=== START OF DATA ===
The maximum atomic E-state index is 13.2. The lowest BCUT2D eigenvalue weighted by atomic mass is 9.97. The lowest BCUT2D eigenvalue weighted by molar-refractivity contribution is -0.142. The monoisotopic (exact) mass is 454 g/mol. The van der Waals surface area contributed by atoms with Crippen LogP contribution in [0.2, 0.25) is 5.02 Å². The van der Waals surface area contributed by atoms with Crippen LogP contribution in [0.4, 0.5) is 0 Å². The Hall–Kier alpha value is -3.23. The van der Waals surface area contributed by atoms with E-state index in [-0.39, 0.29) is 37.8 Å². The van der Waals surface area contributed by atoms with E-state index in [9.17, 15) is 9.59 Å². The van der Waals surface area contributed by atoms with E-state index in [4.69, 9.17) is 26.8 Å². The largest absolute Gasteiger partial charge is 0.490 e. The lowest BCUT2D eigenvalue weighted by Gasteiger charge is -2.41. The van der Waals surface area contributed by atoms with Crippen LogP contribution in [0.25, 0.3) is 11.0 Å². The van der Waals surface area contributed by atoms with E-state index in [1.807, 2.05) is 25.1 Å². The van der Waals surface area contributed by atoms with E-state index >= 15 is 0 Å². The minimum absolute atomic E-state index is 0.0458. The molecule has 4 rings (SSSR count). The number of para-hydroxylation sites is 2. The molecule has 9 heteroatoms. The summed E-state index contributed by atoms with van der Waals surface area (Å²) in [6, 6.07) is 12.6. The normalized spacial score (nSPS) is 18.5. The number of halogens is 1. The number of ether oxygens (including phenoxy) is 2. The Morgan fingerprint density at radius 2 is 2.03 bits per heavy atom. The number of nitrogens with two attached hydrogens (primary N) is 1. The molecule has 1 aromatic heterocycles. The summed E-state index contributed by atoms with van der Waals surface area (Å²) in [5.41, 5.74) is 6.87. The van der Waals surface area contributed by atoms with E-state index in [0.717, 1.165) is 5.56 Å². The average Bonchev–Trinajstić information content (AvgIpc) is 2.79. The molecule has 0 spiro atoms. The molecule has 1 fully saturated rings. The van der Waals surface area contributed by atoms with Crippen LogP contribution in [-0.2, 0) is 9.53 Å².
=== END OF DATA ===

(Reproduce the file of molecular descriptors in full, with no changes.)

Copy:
The maximum atomic E-state index is 13.2. The lowest BCUT2D eigenvalue weighted by atomic mass is 9.97. The lowest BCUT2D eigenvalue weighted by molar-refractivity contribution is -0.142. The monoisotopic (exact) mass is 454 g/mol. The van der Waals surface area contributed by atoms with Crippen LogP contribution in [0.2, 0.25) is 5.02 Å². The van der Waals surface area contributed by atoms with Crippen LogP contribution in [0.4, 0.5) is 0 Å². The Hall–Kier alpha value is -3.23. The van der Waals surface area contributed by atoms with E-state index in [-0.39, 0.29) is 37.8 Å². The van der Waals surface area contributed by atoms with E-state index in [9.17, 15) is 9.59 Å². The van der Waals surface area contributed by atoms with E-state index in [4.69, 9.17) is 26.8 Å². The largest absolute Gasteiger partial charge is 0.490 e. The lowest BCUT2D eigenvalue weighted by Gasteiger charge is -2.41. The van der Waals surface area contributed by atoms with Crippen LogP contribution in [0.25, 0.3) is 11.0 Å². The van der Waals surface area contributed by atoms with E-state index in [1.807, 2.05) is 25.1 Å². The van der Waals surface area contributed by atoms with E-state index >= 15 is 0 Å². The minimum absolute atomic E-state index is 0.0458. The molecule has 4 rings (SSSR count). The number of para-hydroxylation sites is 2. The molecule has 9 heteroatoms. The summed E-state index contributed by atoms with van der Waals surface area (Å²) in [6, 6.07) is 12.6. The normalized spacial score (nSPS) is 18.5. The number of halogens is 1. The number of ether oxygens (including phenoxy) is 2. The Morgan fingerprint density at radius 2 is 2.03 bits per heavy atom. The number of nitrogens with two attached hydrogens (primary N) is 1. The molecule has 1 aromatic heterocycles. The summed E-state index contributed by atoms with van der Waals surface area (Å²) in [5.41, 5.74) is 6.87. The van der Waals surface area contributed by atoms with E-state index in [0.717, 1.165) is 5.56 Å². The average Bonchev–Trinajstić information content (AvgIpc) is 2.79. The molecule has 0 spiro atoms. The molecule has 1 fully saturated rings. The van der Waals surface area contributed by atoms with Crippen LogP contribution in [-0.2, 0) is 9.53 Å².